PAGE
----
A typical piece of UN jargon, “common but differentiated responsibilities” is a lynch-pin phrase. It’s the basis in international law for the developing world’s “after you” stance. Australians deserve to know more about it, but don’t rely on the government to enlighten us. There’s more to it than an echo of the proverbial fake-watch peddler: “Is this a real Rolex? Yes sir, same but different”.
An essential principle of the UN’s framework, “comm but diff” debuted in the 1992 Kyoto Protocol. As a background assumption, Kyoto notes “that the largest share of historical and current global emissions of greenhouse gases has originated in developed countries, that per capita emissions in developing countries are still relatively low and that the share of global emissions originating in developing countries will grow to meet their social and development needs”. Though they like to conceal it, Gillard, Combet, Brown and co know full well that from the UN’s perspective, Australia, along with other developed countries, has to outpace most of the world, including China.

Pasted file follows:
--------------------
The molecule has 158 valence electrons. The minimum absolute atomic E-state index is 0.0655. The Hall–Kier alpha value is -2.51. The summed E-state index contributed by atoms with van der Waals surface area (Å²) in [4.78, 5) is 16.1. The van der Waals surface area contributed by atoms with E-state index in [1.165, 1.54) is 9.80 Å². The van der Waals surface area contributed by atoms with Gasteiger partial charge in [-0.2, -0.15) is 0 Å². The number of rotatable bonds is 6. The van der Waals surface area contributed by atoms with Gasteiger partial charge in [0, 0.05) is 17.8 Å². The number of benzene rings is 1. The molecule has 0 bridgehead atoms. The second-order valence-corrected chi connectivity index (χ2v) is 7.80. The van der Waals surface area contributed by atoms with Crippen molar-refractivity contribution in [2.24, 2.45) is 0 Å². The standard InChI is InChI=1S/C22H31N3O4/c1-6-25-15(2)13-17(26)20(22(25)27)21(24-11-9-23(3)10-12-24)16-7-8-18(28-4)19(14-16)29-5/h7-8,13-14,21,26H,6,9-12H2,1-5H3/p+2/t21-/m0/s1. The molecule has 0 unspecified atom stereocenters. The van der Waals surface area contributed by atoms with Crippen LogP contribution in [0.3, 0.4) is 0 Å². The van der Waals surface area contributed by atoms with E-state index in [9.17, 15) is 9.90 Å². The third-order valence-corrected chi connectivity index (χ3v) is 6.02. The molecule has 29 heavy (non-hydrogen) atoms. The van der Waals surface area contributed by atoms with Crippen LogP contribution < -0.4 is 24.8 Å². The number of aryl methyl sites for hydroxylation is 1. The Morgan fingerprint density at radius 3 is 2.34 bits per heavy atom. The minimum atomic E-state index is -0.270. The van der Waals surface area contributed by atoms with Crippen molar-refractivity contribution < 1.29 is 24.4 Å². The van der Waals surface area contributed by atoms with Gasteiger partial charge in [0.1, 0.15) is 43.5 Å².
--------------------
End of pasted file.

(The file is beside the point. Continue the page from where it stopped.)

Following from that, Kyoto says the “Parties should protect the climate system for the benefit of present and future generations of humankind, on the basis of equity and in accordance with their common but differentiated responsibilities and respective capabilities. Accordingly, the developed country Parties should take the lead in combating climate change and the adverse effects thereof”. You are to blame, so you pay the price.